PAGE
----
The resurgence of political parties

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In the West in general, and in Europe in particular, there is a resurgence of political parties. Both old parties such as the British Labour Party and new ones such as Podemos in Spain and Insumiso in France have experienced spectacular increases in recent years, with notable organizational innovations.


Paolo Gerbaudo, a British sociologist at King´s College and a specialist in social movements and parties, attaches great importance to this renaissance. This is because, for many years, sociologists and political scientists have predicted, almost unanimously, that political parties were losing preeminence in highly diversified, globalized digital societies.


Indeed, the current revival of the European left has disproved such forecasts. Digital technology there has not supplanted the party and, rather, party activists have used their advances to develop innovative mechanisms to attract citizens, while still asserting that political struggle is their main working tool.


The revitalization of political parties in the old continent has become evident, in the first place, by an increase in membership. By contrast, many historic European parties have had a decrease in membership since the decade of the eighties of the twentieth century, Gerbaudo says.


In Britain, the Labour Party is close to reaching 600,000 members, having bottomed out with only 176,891 in 2007 at the end of Tony Blair’s leadership. In France. Jean-Luc Melenchon’s Insumise France movement has 580,000 supporters, making it the largest party in France just a year and a half after its founding. In Spain, Podemos, founded in 2014, has more than 500,000 members, more than twice as many as the traditional socialist party.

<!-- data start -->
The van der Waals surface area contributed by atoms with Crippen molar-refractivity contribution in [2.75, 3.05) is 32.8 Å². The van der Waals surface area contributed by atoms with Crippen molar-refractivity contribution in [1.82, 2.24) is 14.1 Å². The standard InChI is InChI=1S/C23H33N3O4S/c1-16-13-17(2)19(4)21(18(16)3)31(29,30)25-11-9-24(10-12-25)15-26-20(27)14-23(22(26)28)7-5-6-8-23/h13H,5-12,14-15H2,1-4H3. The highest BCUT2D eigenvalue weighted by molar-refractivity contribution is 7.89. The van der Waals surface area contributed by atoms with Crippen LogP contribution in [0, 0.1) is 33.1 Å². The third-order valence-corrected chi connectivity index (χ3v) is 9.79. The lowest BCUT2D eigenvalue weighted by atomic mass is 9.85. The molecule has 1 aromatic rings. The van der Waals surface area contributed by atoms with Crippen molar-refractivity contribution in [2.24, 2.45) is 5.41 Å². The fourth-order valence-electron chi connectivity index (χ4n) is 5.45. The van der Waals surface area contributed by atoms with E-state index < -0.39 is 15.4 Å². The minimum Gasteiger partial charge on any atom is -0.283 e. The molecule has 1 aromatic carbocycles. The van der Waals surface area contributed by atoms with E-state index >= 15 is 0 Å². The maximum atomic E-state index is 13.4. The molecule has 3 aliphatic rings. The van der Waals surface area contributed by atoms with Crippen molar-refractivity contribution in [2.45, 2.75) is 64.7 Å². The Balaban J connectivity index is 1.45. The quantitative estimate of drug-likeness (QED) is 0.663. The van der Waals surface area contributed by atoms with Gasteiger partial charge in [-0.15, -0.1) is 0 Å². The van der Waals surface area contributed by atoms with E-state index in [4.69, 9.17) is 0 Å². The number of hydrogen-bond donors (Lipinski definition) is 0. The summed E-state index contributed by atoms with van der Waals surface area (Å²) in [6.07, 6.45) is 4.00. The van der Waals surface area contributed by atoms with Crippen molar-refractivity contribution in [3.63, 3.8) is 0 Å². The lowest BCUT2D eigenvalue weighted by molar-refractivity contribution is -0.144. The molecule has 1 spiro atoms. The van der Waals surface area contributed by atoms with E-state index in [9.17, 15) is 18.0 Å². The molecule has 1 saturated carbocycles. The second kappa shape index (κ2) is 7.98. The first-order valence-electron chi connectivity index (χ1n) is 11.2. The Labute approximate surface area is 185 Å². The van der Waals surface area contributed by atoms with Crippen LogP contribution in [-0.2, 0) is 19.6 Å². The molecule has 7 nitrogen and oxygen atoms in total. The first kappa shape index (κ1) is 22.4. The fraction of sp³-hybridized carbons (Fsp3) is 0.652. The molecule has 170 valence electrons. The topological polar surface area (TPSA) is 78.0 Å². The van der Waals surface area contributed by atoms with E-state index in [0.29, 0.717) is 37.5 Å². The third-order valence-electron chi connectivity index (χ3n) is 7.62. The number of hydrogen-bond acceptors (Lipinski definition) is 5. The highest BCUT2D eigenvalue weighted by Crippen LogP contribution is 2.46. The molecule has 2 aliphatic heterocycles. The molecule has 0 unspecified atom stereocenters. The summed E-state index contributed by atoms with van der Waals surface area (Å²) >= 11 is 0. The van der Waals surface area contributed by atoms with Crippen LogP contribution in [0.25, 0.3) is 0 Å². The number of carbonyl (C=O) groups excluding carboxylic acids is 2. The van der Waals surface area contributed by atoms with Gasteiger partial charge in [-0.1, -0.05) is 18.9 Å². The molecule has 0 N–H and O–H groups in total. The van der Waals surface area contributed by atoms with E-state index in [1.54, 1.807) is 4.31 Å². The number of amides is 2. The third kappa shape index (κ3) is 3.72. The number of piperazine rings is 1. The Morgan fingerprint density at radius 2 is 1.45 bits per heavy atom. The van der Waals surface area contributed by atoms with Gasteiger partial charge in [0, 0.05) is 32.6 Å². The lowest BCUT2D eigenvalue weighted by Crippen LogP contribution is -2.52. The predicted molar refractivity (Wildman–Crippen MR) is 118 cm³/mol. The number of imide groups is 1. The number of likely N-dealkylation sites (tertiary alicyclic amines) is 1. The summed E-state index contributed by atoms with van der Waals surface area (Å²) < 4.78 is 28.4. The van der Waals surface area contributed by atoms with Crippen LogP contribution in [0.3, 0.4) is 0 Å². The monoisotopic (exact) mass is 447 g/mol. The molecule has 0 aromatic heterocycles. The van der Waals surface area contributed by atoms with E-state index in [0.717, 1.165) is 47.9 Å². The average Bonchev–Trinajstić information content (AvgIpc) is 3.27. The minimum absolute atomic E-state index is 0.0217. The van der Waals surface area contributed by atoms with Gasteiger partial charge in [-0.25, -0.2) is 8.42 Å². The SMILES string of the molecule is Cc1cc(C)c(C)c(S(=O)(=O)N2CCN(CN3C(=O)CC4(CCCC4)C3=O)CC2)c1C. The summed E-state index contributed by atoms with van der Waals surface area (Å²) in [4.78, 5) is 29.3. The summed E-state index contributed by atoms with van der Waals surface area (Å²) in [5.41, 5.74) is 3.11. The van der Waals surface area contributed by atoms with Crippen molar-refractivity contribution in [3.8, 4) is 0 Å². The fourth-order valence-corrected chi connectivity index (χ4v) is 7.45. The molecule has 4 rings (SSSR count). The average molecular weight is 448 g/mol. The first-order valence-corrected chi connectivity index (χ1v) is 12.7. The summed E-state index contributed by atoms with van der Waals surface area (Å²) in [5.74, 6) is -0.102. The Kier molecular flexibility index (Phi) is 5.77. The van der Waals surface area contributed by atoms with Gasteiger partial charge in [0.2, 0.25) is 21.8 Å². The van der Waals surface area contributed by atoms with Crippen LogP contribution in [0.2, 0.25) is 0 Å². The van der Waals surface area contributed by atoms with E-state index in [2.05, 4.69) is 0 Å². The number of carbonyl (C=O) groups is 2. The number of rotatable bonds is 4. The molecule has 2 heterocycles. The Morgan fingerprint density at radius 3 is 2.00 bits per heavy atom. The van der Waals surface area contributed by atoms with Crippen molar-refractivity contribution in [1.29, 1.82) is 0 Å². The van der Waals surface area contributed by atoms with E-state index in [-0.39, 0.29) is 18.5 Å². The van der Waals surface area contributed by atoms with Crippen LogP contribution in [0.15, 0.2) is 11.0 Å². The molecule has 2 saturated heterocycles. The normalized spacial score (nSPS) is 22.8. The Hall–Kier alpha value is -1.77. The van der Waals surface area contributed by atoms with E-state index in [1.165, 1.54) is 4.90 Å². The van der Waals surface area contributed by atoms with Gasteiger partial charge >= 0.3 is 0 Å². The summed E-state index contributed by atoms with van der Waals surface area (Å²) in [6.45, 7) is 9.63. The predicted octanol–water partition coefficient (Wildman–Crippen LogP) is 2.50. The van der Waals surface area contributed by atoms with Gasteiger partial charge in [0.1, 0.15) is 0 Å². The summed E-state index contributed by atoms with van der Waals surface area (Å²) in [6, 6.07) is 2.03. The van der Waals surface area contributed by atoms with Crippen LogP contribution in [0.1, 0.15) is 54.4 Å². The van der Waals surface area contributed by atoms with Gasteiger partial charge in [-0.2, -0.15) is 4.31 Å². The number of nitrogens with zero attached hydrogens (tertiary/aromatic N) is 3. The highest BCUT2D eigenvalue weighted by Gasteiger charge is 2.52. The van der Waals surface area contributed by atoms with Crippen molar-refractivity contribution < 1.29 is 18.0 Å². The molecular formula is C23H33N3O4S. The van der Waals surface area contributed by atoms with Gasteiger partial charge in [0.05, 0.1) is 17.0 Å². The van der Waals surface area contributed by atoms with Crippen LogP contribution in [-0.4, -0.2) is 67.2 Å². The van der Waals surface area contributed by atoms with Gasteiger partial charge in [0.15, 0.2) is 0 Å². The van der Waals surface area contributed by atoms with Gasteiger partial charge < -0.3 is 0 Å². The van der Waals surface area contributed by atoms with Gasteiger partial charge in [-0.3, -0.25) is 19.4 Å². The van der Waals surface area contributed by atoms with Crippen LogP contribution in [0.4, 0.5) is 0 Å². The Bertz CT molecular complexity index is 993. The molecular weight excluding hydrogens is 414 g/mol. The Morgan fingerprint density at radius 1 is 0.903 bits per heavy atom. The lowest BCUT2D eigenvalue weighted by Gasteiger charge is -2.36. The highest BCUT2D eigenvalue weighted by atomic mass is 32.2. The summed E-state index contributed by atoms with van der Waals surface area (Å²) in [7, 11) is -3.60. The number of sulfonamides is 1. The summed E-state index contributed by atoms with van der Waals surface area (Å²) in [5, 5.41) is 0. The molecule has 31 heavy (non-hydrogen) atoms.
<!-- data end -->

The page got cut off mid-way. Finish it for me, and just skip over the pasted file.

Even in the United States, a country that for most of its history has lacked socialist parties with mass militancy in the European sense of the term, a somewhat similar trend can be observed in the Democratic Socialists of America (DSA). Today the country’s largest socialist formation, it has grown to 50,000 members following Bernie Sanders’ candidacy for the 2016 Democratic nomination.


According to Gerbaudo, this spectacular growth in the number of members of “moderate” left parties, many of which are new formations, contrasts with the forecasts made until recently by many political scientists. Between the 1990s and the period immediately prior to the 2008 financial crisis, many academics agreed in predicting the ultimate demise of political parties. Amid growing voter apathy and shrinking membership, political parties were seen by many as a relic of the past, while the postmodern theory of the “end of history” professed that the party’s history – a decisive historical factor in most traditional Marxist theories – was over.


The scholar at King´s College in Britain argues that Nazism and Stalinism demonstrated the extent to which a party could become a machine bent on manipulating its members and imposing unwavering obedience. But as serious and problematic as that was, the way in which this critique was combined with long-standing liberal resentment against political parties, driven by an undemocratic fear of the organized masses and their demands for democratic control and economic redistribution made it worse.


This liberal discourse of criticism of the political party goes back to the origins of modern democracy. They attacked political parties for subjecting the individual to obedience and uniformity, arguing that instead of serving the general interests of society, parties ended up defending the narrow interests of one faction.


In neo-liberal times, this concern for individual freedom has found a new way to express itself in the over-valuation of entrepreneurship and the spontaneity of unregulated market forces. This makes all forms of collective organization seem illegitimate impediments to private property and individual freedom.


Ironically, says Gerbaudo, much of the rejection people feel today of political parties is a product of neo-liberal ideology, and of the way in which, during the 1990s and 2000s, this ideology facilitated the transformation of the old mass parties of the industrial age into new “liquid parties” in the style of American “professional/electoral parties.” Their cynicism has been captured in the public imagination by television series such as HOUSE OF CARDS and THE THICK OF IT, with spin doctors and interviewers and communication consultants who have an advantage replacing the old apparatchiks and party cadres.


October 29, 2018.


- Manuel E. Yepe


(Translated and edited by Walter Lippmann).
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